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Encore Boston Harbor took in $16.9 million in gaming revenue during opening week

People filled the casino floor at Encore Boston Harbor during the grand opening
People filled the casino floor at Encore Boston Harbor during the grand opening(Jessica Rinaldi/Globe Staff)

Maybe the house doesn’t always win, but it wins often enough to pad state coffers.

Case in point: the Encore Boston Harbor, which raked in $16.7 million in gaming revenue in its opening week last month, paying out $4.1 million in taxes, according to figures released Monday by the Massachusetts Gaming Commission.

The Encore tally beat out the June revenue total for Plainridge Park Casino in Plainville, which took in $13.5 million for the entire month. The MGM Grand Springfield collected $19.9 million.

According to the commission, the Plainridge facility coughed up $6.6 million in taxes in June, while MGM forked over $4.9 million to the state.

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Plainridge, a Category 2 slot parlor, is taxed at 49 percent of its gross gaming revenue, while the Encore and the MGM, both Category 1 resort casinos, pay levies of 25 percent, the commission said.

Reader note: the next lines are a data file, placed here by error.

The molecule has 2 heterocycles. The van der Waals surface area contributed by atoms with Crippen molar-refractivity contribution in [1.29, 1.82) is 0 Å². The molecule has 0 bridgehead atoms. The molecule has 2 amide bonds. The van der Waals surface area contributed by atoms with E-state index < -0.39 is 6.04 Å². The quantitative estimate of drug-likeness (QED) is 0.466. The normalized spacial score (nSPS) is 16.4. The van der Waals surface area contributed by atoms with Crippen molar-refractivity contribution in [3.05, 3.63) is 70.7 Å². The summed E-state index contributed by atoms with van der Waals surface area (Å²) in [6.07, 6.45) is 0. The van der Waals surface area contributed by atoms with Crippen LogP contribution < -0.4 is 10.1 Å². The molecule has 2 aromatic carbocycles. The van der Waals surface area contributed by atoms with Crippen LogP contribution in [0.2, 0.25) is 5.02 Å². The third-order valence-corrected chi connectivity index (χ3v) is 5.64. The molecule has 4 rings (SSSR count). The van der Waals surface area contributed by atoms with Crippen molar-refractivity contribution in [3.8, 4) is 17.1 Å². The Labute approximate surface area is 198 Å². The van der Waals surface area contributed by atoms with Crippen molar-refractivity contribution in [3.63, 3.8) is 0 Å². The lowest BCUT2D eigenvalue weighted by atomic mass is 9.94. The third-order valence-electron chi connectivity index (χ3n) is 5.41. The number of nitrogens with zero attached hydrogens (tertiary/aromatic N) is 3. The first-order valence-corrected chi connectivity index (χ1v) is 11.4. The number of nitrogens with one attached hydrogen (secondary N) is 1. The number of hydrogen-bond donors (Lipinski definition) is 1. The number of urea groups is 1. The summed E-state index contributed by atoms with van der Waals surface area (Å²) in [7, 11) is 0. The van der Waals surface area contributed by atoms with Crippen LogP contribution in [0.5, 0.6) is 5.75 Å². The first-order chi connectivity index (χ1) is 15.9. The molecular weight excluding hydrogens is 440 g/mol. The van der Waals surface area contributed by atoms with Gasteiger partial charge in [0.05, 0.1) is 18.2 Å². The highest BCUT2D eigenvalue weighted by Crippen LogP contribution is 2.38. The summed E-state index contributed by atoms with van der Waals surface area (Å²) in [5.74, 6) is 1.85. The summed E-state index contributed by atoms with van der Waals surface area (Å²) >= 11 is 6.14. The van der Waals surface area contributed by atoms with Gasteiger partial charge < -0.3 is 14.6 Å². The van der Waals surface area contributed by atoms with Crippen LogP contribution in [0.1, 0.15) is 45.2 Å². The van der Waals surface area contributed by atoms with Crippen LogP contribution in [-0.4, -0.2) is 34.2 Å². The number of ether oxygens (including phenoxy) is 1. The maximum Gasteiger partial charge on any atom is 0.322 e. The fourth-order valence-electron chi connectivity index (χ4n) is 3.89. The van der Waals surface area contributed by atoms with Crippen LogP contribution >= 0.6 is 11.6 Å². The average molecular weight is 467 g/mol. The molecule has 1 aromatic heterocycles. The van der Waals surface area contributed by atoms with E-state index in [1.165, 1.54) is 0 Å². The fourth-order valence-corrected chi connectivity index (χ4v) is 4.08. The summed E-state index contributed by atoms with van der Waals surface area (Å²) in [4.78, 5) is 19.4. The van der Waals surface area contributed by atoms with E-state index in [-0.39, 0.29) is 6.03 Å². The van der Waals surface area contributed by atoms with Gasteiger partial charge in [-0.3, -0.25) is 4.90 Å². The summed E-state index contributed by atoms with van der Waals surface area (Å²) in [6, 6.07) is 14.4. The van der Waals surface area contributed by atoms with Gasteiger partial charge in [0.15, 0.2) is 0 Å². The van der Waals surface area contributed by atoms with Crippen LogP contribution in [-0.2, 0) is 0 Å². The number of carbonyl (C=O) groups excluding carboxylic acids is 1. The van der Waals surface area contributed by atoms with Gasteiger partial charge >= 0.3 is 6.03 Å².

“To date, the Commonwealth has collected approximately $387 million in total taxes and assessments from PPC, MGM and Encore Boston Harbor since the respective openings of each gaming facility,” the commission said.

The gaming revenue totals for Encore are divided into slots, $9.1 million, and table games, $7.6 million.

There was a festive atmosphere at the Encore during its grand opening on Sunday morning June 23, when company executives and employees cut the ribbon and let loose a colorful blast of fireworks, while Frank Sinatra crooned through the loudspeakers.

Thousands of patrons streamed past the flower-encrusted carousel in the lobby to the 210,000-square-foot casino.

Others made a beeline for the 15 restaurants and lounges, slurping local oysters at the oyster bar, sipping cocktails at the Mystique Asian Restaurant & Lounge, and attacking crab legs at the buffet.

Getting to the opening required seven years of planning, review, and competition, a vast amount of environmental cleanup, and more than a few lawsuits.

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But if its opening week is any indication, the miracle on the Mystic has already started paying dividends for the company and state budget writers.


Josh Miller and Mark Arsenault of the Globe staff contributed to this report. Travis Andersen can be reached at travis.andersen@globe.com. Follow him on Twitter @TAGlobe.